Time's Arrow [NOOK Book]

Overview

In Time's Arrow the doctor Tod T. Friendly dies and then feels markedly better, breaks up with his lovers as a prelude to seducing them, and mangles his patients before he sends them home. And all the while Tod's life races backward toward the one appalling moment in modern history when such reversals make sense.

"The narrative moves with irresistible momentum.... [Amis is] a daring, exacting writer willing to defy the odds in pursuit of his ...
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Time's Arrow

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Overview

In Time's Arrow the doctor Tod T. Friendly dies and then feels markedly better, breaks up with his lovers as a prelude to seducing them, and mangles his patients before he sends them home. And all the while Tod's life races backward toward the one appalling moment in modern history when such reversals make sense.

"The narrative moves with irresistible momentum.... [Amis is] a daring, exacting writer willing to defy the odds in pursuit of his art."—Newsday

"A novel that seems to have been written with the term 'tour de force' in mind . . . Amis's radical rethinking of time . . . brings the abomination of the Holocaust home to the jaded late-20th-century reader in a way that few conventional novels could." Village Voice Literary Supplement. "Splendid . . . bold . . . gripping from start to finish."--Los Angeles Times Book Review.

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Editorial Reviews

Michiko Kakutani
. . .an inverted time scheme has been used before. . . .But whereas [other] stories moved from the disillusionment of time present back to the idealism and hopefulness of time pastMr. Amis' story moves from phony innocence to a past of unrelieved horror. . . .it's a risky narrative strategy. . . the top-heavy jokey part of the book overshadows its somber conclusionblunting its larger moral ambitions. —The New York Times
Los Angeles Times
Splendid . . . bold . . . gripping from start to finish.
Library Journal
For decades, writers have been striving to comprehend the Holocaust, and while its horror remains indelible, readers may wonder if there is another way of going over this relentlessly examined ground. In this swift, incisive little book, Amis succeeds in rendering the shock of the Holocaust wholly new by traveling backward in time. At the end of his life, the German-born American doctor Tod T. Friendly suffers a paralysis from which emerges ``the soul he should have had.'' This innocent soul follows ``time's arrow'' back through Tod's stay in America and his flight to Germany, finally arriving at the concentration camp where Friendly, as Odilo Unverdorben, served as a doctor of death. Trying to discover ``when the world is going to make sense,'' the confused if patient soul watches as the doctor injures the healed, revives Jews who have been gassed, and grows closer to his estranged wife. It concludes, ``We all know by now that violence creates, here on earth . . . it heals and mends.'' Amis's device, which at first seems merely a clever conceit, is handled so skillfully that living backwards becomes not only natural but a perfect metaphor for the Nazis' perverted logic. If he can't finally probe to the bottom of a mind that embraces atrocities, Amis has nevertheless written a thought-provoking, compelling book. Previewed in Prepub Alert, LJ 6/1/91.--Barbara Hoffert, ``Library Journal''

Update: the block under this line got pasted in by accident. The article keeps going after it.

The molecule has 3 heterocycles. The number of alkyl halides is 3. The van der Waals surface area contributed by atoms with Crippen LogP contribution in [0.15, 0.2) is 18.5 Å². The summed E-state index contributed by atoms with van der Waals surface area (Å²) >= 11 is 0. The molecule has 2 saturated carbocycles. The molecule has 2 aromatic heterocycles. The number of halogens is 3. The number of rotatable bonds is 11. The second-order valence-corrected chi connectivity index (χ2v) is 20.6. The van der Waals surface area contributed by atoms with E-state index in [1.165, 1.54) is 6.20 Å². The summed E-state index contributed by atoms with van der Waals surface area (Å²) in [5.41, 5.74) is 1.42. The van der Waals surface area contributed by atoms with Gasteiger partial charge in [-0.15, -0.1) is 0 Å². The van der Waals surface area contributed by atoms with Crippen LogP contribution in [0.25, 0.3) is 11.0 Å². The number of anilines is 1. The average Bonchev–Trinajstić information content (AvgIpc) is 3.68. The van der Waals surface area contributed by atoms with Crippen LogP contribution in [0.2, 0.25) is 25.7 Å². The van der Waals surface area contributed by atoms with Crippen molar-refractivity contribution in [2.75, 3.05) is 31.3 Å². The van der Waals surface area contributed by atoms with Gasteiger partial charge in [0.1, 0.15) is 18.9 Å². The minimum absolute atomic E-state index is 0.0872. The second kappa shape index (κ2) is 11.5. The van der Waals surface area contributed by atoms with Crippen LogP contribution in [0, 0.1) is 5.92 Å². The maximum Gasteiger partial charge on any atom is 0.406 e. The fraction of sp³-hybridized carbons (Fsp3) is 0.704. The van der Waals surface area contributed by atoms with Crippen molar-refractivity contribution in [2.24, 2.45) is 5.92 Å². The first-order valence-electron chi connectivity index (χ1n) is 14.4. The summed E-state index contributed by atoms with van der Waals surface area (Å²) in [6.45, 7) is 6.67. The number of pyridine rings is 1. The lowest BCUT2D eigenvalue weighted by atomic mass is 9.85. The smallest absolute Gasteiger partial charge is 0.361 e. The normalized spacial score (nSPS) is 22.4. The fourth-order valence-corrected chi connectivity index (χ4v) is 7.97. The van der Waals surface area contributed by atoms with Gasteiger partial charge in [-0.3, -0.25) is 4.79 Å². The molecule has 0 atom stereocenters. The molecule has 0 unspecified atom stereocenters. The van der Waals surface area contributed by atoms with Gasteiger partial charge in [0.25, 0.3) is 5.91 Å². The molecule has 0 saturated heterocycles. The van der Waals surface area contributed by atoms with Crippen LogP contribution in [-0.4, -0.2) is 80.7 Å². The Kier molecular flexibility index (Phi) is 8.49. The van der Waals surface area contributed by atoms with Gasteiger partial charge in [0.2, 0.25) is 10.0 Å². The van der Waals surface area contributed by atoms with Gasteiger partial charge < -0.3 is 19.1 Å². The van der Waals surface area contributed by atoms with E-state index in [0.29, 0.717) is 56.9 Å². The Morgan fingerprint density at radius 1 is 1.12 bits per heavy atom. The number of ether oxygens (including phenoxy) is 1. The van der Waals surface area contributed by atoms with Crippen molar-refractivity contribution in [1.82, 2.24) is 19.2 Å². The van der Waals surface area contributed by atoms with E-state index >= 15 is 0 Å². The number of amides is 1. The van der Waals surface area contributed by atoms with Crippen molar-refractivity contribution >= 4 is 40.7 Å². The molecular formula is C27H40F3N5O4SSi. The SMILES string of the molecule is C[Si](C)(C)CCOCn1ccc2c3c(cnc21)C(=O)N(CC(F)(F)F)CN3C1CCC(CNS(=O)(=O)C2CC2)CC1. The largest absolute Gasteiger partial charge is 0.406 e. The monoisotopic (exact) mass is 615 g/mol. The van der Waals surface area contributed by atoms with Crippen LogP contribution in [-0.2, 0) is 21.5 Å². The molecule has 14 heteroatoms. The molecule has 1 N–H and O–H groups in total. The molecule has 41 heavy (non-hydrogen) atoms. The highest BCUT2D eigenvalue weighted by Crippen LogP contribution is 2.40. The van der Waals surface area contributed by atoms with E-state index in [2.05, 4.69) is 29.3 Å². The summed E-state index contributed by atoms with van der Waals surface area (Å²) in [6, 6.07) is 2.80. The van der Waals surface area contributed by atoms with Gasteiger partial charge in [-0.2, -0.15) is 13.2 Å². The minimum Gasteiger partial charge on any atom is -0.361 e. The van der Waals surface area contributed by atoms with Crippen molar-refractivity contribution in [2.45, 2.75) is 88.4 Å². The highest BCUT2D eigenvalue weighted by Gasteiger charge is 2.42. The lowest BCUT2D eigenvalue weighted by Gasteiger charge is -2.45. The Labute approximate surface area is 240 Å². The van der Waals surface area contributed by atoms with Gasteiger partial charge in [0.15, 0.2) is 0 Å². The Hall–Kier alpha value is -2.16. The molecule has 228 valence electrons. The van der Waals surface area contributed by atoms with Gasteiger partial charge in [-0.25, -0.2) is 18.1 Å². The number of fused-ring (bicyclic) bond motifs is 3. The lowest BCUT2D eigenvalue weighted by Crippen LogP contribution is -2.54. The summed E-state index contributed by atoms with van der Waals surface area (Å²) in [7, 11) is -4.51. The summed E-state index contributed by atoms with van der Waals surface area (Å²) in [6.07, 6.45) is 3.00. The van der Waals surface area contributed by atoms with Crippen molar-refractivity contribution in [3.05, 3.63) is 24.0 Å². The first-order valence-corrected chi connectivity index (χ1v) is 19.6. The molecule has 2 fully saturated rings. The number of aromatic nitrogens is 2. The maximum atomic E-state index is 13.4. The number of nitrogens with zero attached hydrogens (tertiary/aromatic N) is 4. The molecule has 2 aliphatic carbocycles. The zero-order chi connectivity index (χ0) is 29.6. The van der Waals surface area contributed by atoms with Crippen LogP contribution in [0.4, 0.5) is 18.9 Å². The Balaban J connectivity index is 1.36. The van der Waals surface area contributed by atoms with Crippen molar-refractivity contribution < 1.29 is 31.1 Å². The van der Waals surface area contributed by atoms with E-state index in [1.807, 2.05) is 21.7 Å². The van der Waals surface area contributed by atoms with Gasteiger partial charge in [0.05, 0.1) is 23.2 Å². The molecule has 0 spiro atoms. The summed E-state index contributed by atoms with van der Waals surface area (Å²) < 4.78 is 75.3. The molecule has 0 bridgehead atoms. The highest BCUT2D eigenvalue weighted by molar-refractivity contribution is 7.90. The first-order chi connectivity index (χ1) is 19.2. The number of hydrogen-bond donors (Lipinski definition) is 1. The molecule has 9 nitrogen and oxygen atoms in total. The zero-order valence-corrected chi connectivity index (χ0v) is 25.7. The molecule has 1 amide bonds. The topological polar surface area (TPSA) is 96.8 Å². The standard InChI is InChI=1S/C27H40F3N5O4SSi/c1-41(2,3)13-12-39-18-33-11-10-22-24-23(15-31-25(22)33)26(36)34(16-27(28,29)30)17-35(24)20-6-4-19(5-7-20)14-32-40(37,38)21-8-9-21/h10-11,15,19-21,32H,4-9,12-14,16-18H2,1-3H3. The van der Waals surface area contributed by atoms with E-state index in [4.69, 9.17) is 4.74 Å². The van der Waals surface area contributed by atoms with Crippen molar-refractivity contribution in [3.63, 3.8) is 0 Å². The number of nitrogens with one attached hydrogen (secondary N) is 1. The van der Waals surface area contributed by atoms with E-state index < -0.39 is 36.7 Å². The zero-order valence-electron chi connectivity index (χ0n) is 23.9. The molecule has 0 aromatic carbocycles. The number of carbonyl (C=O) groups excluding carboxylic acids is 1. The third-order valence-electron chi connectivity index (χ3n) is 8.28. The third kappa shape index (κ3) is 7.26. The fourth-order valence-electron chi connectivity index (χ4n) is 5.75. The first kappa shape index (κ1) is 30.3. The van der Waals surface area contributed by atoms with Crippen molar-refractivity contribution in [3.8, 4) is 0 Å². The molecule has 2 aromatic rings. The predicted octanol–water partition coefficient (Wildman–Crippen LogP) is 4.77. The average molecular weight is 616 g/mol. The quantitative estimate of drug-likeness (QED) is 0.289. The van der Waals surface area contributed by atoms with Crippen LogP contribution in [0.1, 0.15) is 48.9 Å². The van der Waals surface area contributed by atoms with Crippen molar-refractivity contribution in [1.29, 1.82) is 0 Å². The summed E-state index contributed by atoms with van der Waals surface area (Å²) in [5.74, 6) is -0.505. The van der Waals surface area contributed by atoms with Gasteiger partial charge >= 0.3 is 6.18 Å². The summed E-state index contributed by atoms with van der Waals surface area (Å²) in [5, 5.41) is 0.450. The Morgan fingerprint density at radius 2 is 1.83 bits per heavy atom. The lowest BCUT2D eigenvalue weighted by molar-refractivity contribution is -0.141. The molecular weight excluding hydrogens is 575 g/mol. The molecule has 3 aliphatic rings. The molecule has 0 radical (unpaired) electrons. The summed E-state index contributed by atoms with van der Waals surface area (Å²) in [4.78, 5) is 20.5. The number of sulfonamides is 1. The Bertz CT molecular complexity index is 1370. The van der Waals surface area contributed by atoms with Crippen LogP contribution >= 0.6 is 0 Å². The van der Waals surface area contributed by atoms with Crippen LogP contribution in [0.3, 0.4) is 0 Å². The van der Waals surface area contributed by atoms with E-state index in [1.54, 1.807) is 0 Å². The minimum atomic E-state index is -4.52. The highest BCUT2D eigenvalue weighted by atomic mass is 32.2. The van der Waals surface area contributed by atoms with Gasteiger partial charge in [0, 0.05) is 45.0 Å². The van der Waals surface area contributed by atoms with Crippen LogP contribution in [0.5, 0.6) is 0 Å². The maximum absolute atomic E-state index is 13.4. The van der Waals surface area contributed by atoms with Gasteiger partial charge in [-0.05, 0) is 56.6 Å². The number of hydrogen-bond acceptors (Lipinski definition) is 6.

Michiko Kakutani
. . .an inverted time scheme has been used before. . . .But whereas [other] stories moved from the disillusionment of time present back to the idealism and hopefulness of time past, Mr. Amis' story moves from phony innocence to a past of unrelieved horror. . . .it's a risky narrative strategy. . . the top-heavy jokey part of the book overshadows its somber conclusion, blunting its larger moral ambitions. -- The New York Times